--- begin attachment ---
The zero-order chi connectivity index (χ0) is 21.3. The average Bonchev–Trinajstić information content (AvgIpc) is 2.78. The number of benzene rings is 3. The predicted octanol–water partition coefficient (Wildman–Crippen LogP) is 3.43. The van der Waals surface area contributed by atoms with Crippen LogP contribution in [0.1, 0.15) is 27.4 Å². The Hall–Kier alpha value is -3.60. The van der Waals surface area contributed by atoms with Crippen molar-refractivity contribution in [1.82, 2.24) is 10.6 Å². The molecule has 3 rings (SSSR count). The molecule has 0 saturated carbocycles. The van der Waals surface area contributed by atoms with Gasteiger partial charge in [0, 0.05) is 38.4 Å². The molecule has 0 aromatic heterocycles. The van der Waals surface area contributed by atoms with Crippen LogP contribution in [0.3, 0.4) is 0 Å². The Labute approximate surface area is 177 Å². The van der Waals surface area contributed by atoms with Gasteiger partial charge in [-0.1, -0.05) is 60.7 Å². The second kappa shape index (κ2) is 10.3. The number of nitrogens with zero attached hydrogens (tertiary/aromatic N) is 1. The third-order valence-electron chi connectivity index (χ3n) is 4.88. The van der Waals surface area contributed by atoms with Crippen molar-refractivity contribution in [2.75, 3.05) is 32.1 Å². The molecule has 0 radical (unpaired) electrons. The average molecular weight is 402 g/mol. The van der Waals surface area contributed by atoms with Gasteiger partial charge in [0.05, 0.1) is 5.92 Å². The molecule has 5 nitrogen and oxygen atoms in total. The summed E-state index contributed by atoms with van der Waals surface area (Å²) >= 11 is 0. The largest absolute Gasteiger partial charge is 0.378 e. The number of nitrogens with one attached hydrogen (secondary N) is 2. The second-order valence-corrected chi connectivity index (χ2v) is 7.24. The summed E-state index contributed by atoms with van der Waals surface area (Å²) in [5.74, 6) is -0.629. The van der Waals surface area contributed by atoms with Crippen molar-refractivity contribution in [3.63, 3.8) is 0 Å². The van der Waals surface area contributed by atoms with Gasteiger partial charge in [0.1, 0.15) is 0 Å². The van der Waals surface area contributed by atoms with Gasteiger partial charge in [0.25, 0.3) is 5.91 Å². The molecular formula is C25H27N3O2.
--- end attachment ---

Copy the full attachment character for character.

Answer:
The zero-order chi connectivity index (χ0) is 21.3. The average Bonchev–Trinajstić information content (AvgIpc) is 2.78. The number of benzene rings is 3. The predicted octanol–water partition coefficient (Wildman–Crippen LogP) is 3.43. The van der Waals surface area contributed by atoms with Crippen LogP contribution in [0.1, 0.15) is 27.4 Å². The Hall–Kier alpha value is -3.60. The van der Waals surface area contributed by atoms with Crippen molar-refractivity contribution in [1.82, 2.24) is 10.6 Å². The molecule has 3 rings (SSSR count). The molecule has 0 saturated carbocycles. The van der Waals surface area contributed by atoms with Gasteiger partial charge in [0, 0.05) is 38.4 Å². The molecule has 0 aromatic heterocycles. The van der Waals surface area contributed by atoms with Crippen LogP contribution in [0.3, 0.4) is 0 Å². The Labute approximate surface area is 177 Å². The van der Waals surface area contributed by atoms with Gasteiger partial charge in [-0.1, -0.05) is 60.7 Å². The second kappa shape index (κ2) is 10.3. The number of nitrogens with zero attached hydrogens (tertiary/aromatic N) is 1. The third-order valence-electron chi connectivity index (χ3n) is 4.88. The van der Waals surface area contributed by atoms with Crippen molar-refractivity contribution in [2.75, 3.05) is 32.1 Å². The molecule has 0 radical (unpaired) electrons. The average molecular weight is 402 g/mol. The van der Waals surface area contributed by atoms with Gasteiger partial charge in [0.05, 0.1) is 5.92 Å². The molecule has 5 nitrogen and oxygen atoms in total. The summed E-state index contributed by atoms with van der Waals surface area (Å²) >= 11 is 0. The largest absolute Gasteiger partial charge is 0.378 e. The number of nitrogens with one attached hydrogen (secondary N) is 2. The second-order valence-corrected chi connectivity index (χ2v) is 7.24. The summed E-state index contributed by atoms with van der Waals surface area (Å²) in [5.74, 6) is -0.629. The van der Waals surface area contributed by atoms with Crippen molar-refractivity contribution in [3.63, 3.8) is 0 Å². The van der Waals surface area contributed by atoms with Gasteiger partial charge in [0.1, 0.15) is 0 Å². The van der Waals surface area contributed by atoms with Gasteiger partial charge in [0.25, 0.3) is 5.91 Å². The molecular formula is C25H27N3O2.